Marylebone Theatre, London – until 6 May 2023
“When you try your best but you don’t succeed, when you get what you want but not what you need…” Grief-stricken alcoholic Chrissy can’t help but replay the same memories over and over in her head; as she re-lives her final conversation with her daughter (Heather), she persists in talking to her sister (Claire) about the happiness she felt when Heather sang her favourite Coldplay song for her at a party. Even though Claire is struggling too, she can’t admit to it and instead fixates on trying to get her sister into recovery. Eugene O’Hare’s new play, The Dry House, is an emotional tussle between two people who love each other very much, but are still weighed down by the past.
Coming in at around 90 minutes without an interval, the play begins in humble & everyday surroundings, before Claire’s arrival shakes Chrissy out of her stupor and the tension begins to rise. Though it is structured as mostly a series of two-hander conversations, each character is given the chance to let the audience in on their thoughts by way of a monologue – they creep up on you, with Robbie Butler’s lighting design subtly honing in on the character and ensuring our focus is entirely on them.
It’s in Heather’s monologue that we learn the full story behind her death; though it is clearly meant to be a bit of a twist, there does need to be a little trail of breadcrumbs that you can look back on and realise their importance – only one thing (pretty early on) really sticks out, so that part of the narrative just feels a bit undercooked. It seems as if O’Hare wants to make a big point about social media, but it’s currently a little clichéd.
The ending could potentially be quite cheesy, however superlative performances from the cast of three manage to sell it, and it becomes a very poignant (and tentatively hopeful) moment. It also highlights the depth of Chrissy’s alcoholism and how long it has cast a shadow over her life, as Heather was clearly aware there was something wrong before she died.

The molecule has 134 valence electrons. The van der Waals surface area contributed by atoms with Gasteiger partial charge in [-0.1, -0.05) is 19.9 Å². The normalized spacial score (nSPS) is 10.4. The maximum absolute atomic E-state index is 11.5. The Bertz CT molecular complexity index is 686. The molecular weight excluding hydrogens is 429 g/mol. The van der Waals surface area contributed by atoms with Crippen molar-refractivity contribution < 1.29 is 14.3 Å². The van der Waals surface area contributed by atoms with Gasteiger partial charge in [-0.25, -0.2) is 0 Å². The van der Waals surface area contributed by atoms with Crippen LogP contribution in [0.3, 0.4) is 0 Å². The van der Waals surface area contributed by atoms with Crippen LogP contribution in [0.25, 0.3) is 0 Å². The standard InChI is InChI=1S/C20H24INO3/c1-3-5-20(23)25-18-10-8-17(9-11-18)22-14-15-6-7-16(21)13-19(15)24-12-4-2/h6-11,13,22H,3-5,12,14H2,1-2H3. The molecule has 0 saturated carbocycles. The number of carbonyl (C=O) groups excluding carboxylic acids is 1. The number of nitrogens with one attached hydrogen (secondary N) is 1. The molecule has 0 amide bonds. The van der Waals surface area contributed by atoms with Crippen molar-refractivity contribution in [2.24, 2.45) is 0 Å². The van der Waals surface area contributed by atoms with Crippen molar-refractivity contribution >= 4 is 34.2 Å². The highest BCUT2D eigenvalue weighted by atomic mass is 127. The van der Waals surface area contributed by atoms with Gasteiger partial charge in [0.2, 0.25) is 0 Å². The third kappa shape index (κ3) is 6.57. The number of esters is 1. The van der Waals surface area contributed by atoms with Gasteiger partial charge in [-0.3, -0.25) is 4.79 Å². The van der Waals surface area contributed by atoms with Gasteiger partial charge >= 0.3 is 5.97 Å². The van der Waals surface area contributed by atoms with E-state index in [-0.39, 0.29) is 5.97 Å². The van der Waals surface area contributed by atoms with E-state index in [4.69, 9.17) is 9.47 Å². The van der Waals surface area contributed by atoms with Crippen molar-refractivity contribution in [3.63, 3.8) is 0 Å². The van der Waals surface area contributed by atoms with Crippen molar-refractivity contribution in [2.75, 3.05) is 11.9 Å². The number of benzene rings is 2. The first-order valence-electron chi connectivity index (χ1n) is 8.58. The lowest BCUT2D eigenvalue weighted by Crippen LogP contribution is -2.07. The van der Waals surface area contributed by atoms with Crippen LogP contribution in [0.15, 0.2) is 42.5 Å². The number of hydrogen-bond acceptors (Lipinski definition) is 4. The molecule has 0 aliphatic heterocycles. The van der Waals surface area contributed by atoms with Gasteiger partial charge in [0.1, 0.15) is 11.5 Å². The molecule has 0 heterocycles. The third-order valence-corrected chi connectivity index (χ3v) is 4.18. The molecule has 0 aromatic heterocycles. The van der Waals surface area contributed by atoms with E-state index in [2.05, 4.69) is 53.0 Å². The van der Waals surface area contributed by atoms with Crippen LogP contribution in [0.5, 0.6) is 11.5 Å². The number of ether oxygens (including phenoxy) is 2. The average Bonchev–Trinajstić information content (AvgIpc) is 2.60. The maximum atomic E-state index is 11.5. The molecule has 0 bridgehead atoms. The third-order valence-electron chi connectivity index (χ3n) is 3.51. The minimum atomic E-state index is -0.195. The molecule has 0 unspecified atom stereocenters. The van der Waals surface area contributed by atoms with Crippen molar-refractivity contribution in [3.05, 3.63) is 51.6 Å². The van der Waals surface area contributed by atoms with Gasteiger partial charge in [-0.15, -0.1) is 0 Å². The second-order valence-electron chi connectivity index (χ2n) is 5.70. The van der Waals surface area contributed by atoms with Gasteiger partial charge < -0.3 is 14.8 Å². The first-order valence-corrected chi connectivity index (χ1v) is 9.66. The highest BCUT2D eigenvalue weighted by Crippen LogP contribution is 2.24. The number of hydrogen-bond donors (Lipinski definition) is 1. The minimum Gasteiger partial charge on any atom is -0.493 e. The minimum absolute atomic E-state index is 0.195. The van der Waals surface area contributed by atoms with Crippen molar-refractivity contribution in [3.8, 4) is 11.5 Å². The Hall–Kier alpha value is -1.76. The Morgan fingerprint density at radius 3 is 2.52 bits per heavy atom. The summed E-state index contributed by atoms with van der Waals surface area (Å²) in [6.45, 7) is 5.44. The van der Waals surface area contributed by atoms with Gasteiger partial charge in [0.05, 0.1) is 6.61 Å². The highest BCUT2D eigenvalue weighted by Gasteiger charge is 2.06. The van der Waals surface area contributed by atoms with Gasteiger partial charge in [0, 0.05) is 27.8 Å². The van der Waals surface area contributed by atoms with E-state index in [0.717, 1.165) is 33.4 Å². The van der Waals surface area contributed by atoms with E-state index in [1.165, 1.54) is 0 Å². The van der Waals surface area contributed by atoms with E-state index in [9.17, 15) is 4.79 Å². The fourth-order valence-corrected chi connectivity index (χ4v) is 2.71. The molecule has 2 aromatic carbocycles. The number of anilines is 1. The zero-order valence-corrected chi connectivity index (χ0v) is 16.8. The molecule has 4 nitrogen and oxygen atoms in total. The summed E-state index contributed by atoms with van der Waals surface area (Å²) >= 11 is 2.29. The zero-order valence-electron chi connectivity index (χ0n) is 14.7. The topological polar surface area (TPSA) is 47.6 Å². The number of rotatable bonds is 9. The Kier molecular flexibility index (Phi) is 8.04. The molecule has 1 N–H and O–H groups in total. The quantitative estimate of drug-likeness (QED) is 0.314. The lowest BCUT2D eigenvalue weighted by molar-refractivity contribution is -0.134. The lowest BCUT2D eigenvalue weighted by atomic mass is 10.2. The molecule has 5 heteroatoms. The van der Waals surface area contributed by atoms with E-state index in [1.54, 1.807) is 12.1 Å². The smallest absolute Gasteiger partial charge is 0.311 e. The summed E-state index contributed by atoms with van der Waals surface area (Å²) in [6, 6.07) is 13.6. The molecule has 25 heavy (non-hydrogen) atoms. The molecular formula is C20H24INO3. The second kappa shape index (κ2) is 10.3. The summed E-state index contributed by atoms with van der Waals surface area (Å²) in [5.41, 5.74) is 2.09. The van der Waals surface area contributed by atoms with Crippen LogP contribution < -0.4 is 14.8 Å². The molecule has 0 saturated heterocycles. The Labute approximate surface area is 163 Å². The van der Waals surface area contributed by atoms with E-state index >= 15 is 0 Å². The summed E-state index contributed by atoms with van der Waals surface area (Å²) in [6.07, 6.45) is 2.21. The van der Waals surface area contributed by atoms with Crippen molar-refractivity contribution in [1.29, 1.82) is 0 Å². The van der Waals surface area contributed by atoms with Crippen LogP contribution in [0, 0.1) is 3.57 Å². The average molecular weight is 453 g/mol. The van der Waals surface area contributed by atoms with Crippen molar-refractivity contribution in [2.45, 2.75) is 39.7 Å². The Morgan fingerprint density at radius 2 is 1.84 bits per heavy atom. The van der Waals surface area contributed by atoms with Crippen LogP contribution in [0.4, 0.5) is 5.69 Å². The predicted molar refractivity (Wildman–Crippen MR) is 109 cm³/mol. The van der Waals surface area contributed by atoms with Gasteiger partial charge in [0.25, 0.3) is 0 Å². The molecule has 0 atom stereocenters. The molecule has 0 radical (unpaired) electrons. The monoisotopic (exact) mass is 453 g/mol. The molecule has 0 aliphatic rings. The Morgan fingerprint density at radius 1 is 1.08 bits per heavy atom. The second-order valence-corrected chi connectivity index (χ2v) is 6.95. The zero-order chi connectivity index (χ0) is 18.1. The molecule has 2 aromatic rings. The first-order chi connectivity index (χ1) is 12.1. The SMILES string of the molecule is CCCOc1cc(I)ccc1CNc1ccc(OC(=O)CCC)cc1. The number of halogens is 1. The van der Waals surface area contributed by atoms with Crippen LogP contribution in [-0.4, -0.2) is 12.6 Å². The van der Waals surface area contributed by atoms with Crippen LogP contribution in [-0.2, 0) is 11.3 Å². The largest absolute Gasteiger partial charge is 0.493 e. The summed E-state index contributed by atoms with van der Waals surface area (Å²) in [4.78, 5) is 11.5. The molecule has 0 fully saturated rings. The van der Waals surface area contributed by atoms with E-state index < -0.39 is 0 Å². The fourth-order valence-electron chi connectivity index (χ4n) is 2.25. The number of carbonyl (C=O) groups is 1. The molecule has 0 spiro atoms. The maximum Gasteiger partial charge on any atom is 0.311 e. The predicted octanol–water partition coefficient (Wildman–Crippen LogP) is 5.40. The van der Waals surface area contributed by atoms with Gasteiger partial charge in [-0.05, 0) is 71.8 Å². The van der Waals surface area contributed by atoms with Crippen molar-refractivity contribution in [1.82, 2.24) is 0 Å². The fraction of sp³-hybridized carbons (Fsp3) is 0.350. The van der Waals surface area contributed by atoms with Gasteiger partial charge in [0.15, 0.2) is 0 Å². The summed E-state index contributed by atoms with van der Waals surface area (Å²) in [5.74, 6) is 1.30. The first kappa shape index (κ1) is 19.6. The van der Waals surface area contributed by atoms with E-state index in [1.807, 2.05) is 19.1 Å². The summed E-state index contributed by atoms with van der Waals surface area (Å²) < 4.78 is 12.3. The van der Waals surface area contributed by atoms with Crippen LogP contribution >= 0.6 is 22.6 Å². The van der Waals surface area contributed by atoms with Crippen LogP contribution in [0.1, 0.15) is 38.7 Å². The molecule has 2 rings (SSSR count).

Niall McKeever’s set design should be commended, as its cramped & cluttered untidiness sets the atmosphere as soon as you enter the auditorium – plus it is more dynamic than it might first appear, with two different entrances/exits enabling the actors to appear from (or disappear into) different directions. It’s a realistic depiction of squalor, but with the capacity for something a bit more fantastical & theatrical when the moment arises.
Each character is heartbreaking in their own way. Claire may have the appearance of a slightly snobbish middle class housewife, but you can see in Kathy Kiera Clarke’s face that there’s more than meets the eye. Heather, too, is hiding her own secret, but for the most part Carla Langley injects her with a zest for life that she projected to her loved ones while she was still alive – until we learn the truth, that is. By the end of the play, Mairead McKinley has brought a quiet dignity to Chrissy, after her shaky start and bouts of grief & fury; it’s a truly affecting performance, and you’d have to have a heart of stone not to be moved by Chrissy’s plight.
This is an excellent piece of drama that attempts to tackle some of the more pervasive issues of the day – in a theatrical, but sobering, way.
My verdict? A trio of heartbreaking performances make for some poignant moments in this excellent new drama.
The Dry House runs at Marylebone Theatre until 6 May 2023. Tickets are available online or from the box office.